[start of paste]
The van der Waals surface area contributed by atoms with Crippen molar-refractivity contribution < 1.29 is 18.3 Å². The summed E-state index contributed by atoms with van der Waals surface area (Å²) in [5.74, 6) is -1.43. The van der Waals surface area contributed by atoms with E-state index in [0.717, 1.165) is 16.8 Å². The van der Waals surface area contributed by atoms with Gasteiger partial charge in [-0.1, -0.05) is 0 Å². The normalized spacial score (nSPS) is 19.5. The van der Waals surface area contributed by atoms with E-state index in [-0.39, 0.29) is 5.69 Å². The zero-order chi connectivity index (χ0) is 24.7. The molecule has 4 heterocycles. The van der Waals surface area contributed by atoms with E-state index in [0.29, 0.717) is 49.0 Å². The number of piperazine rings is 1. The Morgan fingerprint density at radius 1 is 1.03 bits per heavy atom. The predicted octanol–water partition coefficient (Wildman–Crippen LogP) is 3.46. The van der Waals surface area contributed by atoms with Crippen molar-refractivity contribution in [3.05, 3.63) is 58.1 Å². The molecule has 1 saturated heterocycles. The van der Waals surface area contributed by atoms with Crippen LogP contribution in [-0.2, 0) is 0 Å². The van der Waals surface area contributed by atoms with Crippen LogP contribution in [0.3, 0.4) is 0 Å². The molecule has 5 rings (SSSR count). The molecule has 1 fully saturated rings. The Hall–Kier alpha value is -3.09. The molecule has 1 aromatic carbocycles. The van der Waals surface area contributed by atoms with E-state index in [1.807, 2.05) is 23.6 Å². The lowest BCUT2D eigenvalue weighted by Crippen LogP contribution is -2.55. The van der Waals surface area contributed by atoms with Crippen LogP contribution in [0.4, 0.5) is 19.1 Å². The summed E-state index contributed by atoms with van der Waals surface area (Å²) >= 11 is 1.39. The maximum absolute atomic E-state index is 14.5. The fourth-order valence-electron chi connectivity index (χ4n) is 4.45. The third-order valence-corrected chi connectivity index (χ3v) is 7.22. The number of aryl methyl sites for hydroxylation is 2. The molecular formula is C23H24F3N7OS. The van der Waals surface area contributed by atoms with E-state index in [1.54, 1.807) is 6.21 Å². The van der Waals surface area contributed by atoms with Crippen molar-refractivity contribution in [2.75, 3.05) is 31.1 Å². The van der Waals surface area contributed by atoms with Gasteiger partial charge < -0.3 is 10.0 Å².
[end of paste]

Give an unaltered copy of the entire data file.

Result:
The van der Waals surface area contributed by atoms with Crippen molar-refractivity contribution < 1.29 is 18.3 Å². The summed E-state index contributed by atoms with van der Waals surface area (Å²) in [5.74, 6) is -1.43. The van der Waals surface area contributed by atoms with E-state index in [0.717, 1.165) is 16.8 Å². The van der Waals surface area contributed by atoms with Gasteiger partial charge in [-0.1, -0.05) is 0 Å². The normalized spacial score (nSPS) is 19.5. The van der Waals surface area contributed by atoms with E-state index in [-0.39, 0.29) is 5.69 Å². The zero-order chi connectivity index (χ0) is 24.7. The molecule has 4 heterocycles. The van der Waals surface area contributed by atoms with E-state index in [0.29, 0.717) is 49.0 Å². The number of piperazine rings is 1. The Morgan fingerprint density at radius 1 is 1.03 bits per heavy atom. The predicted octanol–water partition coefficient (Wildman–Crippen LogP) is 3.46. The van der Waals surface area contributed by atoms with Crippen molar-refractivity contribution in [3.05, 3.63) is 58.1 Å². The molecule has 1 saturated heterocycles. The van der Waals surface area contributed by atoms with Crippen LogP contribution in [-0.2, 0) is 0 Å². The van der Waals surface area contributed by atoms with Crippen LogP contribution in [0.3, 0.4) is 0 Å². The molecule has 5 rings (SSSR count). The molecule has 1 fully saturated rings. The Hall–Kier alpha value is -3.09. The molecule has 1 aromatic carbocycles. The van der Waals surface area contributed by atoms with E-state index in [1.807, 2.05) is 23.6 Å². The lowest BCUT2D eigenvalue weighted by Crippen LogP contribution is -2.55. The van der Waals surface area contributed by atoms with Crippen LogP contribution in [0.4, 0.5) is 19.1 Å². The summed E-state index contributed by atoms with van der Waals surface area (Å²) >= 11 is 1.39. The maximum absolute atomic E-state index is 14.5. The fourth-order valence-electron chi connectivity index (χ4n) is 4.45. The third-order valence-corrected chi connectivity index (χ3v) is 7.22. The number of aryl methyl sites for hydroxylation is 2. The molecular formula is C23H24F3N7OS. The van der Waals surface area contributed by atoms with E-state index in [1.54, 1.807) is 6.21 Å². The van der Waals surface area contributed by atoms with Crippen molar-refractivity contribution in [2.75, 3.05) is 31.1 Å². The van der Waals surface area contributed by atoms with Gasteiger partial charge < -0.3 is 10.0 Å².